Teaching our kids to care

If I get to the end of my parenting journey and can say my child is kind to those around her and to the world in general I will feel like I have succeeded. I may be being totally naïve but for me that is one of the most important lessons I can teach her. Most days I will ask her if she has been kind, if she has looked out for people in the playground who perhaps are not always included in the games and who do not naturally have lots of friends around them – she has now reached the age where I receive an exasperated response along the lines of “yes I know and yes you have told me enough already”. Educating the heart is just as important as educating the mind (stolen from a cheesy American website!!).

As part of some research I was doing for work I started to think about engaging children with charity and helping them to learn about our responsibilities as human beings to help our neighbours and those in the world around us – I think in schools it is taught as being a good global citizen.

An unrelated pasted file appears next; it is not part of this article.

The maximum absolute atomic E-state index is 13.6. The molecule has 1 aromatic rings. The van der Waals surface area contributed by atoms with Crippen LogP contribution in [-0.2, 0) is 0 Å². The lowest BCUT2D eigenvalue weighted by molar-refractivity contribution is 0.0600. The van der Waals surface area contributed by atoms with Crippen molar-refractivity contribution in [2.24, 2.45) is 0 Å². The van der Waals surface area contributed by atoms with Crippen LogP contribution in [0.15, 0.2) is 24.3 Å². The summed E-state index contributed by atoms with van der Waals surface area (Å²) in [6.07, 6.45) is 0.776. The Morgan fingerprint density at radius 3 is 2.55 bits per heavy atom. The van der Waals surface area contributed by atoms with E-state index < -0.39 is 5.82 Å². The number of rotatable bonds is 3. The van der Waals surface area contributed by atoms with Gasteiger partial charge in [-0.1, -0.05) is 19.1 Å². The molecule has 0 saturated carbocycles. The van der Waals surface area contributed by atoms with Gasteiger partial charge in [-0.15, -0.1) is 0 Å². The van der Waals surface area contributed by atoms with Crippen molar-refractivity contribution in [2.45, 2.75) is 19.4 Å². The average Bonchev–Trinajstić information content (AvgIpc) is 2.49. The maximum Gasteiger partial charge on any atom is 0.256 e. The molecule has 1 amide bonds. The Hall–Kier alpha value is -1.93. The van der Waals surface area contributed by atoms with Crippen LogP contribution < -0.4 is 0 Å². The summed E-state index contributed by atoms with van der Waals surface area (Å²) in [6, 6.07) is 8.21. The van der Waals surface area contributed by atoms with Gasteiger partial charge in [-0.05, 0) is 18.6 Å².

I guess when it comes to parenting there will be different schools of thought about what we tell our children about the pain and suffering in our world. As parents our natural instinct is obviously to protect our children, and not cause them harm or upset. I personally though am a big believer in being real with them, because the realities of life will at some point affect them personally and I wanted my child to have the tools to cope and I also want her to learn compassion and kindness to reach out and help people around her who are struggling and who are in pain. It is for that reason I have never shied away from letting Lucy visit family members in dementia homes, she has done that since she was a baby and likewise my Dad spent 3 years in and out of hospital for his cancer treatment and she spent a lot of times in those hospitals and maybe witnessed things that she was too little to see – I don’t know. When my Dad died there was no question she would come to the funeral, even though she was only 6 at the time, and we talked openly and honestly with her about the process and what would happen and let her be part of the discussions with those leading the services, allowing her to give her memories and share what she loved about her Papa. My hope is that these experiences will make her more compassionate, will give her understanding and will equip her with tools to take into later life.